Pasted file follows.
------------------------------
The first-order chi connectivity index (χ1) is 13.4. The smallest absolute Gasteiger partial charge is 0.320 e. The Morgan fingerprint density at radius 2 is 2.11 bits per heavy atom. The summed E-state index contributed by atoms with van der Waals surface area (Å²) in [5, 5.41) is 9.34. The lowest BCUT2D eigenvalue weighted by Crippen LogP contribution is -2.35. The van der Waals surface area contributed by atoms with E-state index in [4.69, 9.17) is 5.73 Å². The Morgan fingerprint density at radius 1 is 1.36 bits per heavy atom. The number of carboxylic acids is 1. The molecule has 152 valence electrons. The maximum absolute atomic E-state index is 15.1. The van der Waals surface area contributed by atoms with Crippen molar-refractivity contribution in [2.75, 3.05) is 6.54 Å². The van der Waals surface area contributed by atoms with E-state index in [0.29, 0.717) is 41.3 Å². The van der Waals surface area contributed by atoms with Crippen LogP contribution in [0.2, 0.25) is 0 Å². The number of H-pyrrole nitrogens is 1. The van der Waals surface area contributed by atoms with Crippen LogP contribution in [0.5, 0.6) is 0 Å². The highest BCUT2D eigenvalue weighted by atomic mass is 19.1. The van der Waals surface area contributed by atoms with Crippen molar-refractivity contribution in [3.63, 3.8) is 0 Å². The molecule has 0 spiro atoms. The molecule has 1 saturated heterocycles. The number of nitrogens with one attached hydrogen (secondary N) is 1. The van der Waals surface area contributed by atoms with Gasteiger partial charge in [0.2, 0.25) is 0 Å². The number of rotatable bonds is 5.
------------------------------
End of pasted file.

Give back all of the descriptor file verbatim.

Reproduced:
The first-order chi connectivity index (χ1) is 13.4. The smallest absolute Gasteiger partial charge is 0.320 e. The Morgan fingerprint density at radius 2 is 2.11 bits per heavy atom. The summed E-state index contributed by atoms with van der Waals surface area (Å²) in [5, 5.41) is 9.34. The lowest BCUT2D eigenvalue weighted by Crippen LogP contribution is -2.35. The van der Waals surface area contributed by atoms with E-state index in [4.69, 9.17) is 5.73 Å². The Morgan fingerprint density at radius 1 is 1.36 bits per heavy atom. The number of carboxylic acids is 1. The molecule has 152 valence electrons. The maximum absolute atomic E-state index is 15.1. The van der Waals surface area contributed by atoms with Crippen molar-refractivity contribution in [2.75, 3.05) is 6.54 Å². The van der Waals surface area contributed by atoms with E-state index in [0.29, 0.717) is 41.3 Å². The van der Waals surface area contributed by atoms with Crippen LogP contribution in [0.2, 0.25) is 0 Å². The number of H-pyrrole nitrogens is 1. The van der Waals surface area contributed by atoms with Crippen LogP contribution in [0.5, 0.6) is 0 Å². The highest BCUT2D eigenvalue weighted by atomic mass is 19.1. The van der Waals surface area contributed by atoms with Crippen molar-refractivity contribution in [3.63, 3.8) is 0 Å². The molecule has 0 spiro atoms. The molecule has 1 saturated heterocycles. The number of nitrogens with one attached hydrogen (secondary N) is 1. The van der Waals surface area contributed by atoms with Gasteiger partial charge in [0.2, 0.25) is 0 Å². The number of rotatable bonds is 5.